A unit of measure of the amount of electric charge or capacitance stored. The abbreviation is the letter F. The most common units of capacitance used in electronic circuits are the millifarad (mF), microfarad (µF), the nanofarad (nF) and the picofarad (pF).
A chemical compound used to remove surface oxides and impurities and to improve wetability when soldering.
An assembly with two or more wires that are ready for installation into a system.
See Integrated Circuit.
Abbreviation of the Institute of Electrical and Electronics Engineers or IEEE (pronounced as eye-triple-e) is an international organization for the advancement of technology related to electricity.
A material such as ceramic, rubber, or plastic that blocks the flow of electric current. An insulator is a poor conductor because it has a high resistance to such flow.
A microscopic array of electronic circuits and components that has been implanted onto the surface of a single crystal, or chip, of semiconducting material such as silicon. It is called an integrated circuit because the components, circuits, and base material are all made together, or integrated, out of a single piece of silicon. An integrated circuit is commonly referred to as an IC.
A worldwide organization that sets standards, specifications and guidelines for PCB design, manufacture and assembly.
Abbreviation of the International Standards Organization.
A peelable, water soluble, or solvent soluble compound that is used to prevent solder from filling in areas that need to be solder free.
United States Defense Standard, often called a military standard, "MIL-STD", or "MIL-SPEC". A MIL-SPEC for quality standards for electronic parts is MIL-STD-202.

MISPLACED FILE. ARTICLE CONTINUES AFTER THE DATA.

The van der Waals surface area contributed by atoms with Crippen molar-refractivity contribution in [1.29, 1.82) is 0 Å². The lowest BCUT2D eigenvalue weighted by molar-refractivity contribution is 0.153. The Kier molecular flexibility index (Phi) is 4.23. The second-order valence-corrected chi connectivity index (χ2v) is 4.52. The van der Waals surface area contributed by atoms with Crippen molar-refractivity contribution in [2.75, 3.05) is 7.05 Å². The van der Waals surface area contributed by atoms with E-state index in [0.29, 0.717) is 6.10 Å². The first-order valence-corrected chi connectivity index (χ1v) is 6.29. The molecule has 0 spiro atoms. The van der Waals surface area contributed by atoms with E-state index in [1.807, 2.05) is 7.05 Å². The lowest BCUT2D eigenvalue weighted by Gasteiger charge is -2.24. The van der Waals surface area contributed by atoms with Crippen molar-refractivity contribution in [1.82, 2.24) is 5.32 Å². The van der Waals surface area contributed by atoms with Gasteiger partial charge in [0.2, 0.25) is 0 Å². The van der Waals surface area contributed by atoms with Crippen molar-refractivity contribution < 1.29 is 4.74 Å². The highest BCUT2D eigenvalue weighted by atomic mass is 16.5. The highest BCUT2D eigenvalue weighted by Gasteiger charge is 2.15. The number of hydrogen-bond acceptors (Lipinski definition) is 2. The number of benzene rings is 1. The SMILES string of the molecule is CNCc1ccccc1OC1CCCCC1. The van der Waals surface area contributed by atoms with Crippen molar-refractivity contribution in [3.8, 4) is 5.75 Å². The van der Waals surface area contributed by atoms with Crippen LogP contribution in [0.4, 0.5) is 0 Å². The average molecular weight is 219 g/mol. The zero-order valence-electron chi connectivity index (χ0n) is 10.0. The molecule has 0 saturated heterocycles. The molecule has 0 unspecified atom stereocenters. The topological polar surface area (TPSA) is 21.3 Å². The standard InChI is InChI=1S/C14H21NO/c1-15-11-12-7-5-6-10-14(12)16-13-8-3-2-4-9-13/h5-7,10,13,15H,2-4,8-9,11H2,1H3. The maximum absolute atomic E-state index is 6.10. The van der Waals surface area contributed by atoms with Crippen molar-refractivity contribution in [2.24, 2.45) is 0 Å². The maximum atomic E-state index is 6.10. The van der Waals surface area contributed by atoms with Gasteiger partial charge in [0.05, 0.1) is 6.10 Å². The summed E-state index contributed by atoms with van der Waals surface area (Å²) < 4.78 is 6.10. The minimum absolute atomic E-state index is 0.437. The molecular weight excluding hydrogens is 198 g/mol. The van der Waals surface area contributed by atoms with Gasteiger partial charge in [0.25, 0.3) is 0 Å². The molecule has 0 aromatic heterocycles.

An instrument used to measure resistance, current and voltage.
An abbreviation of original equipment manufacturer, An OEM is a company that builds products or components which are used in products sold by another company
A unit of electrical resistance. Abbreviation is the Greek capital letter omega - Ω
See Printed Circuit Board.
In electricity, the quality of having two oppositely charged poles, one positive one negative.
A variable resistor often used to control a circuit.
Printed Circuit Board
A self-contained module of interconnected electronic components. The circuits are formed by a thin layer of conducting material deposited, or "printed," on the surface of an insulating board.
A physical model of a new product concept.
A reflow oven is a high-precision oven used primarily for soldering electronic components to printed circuit boards using surface mount techniques. The oven contains multiple zones, which can be individually controlled for temperature. Generally there are several heating zones followed by one or more cooling zones. The printed circuit board moves through the oven on a conveyor belt, and is therefore subjected to a controlled time-temperature profile.
An electronic component that opposes the flow of electrical current.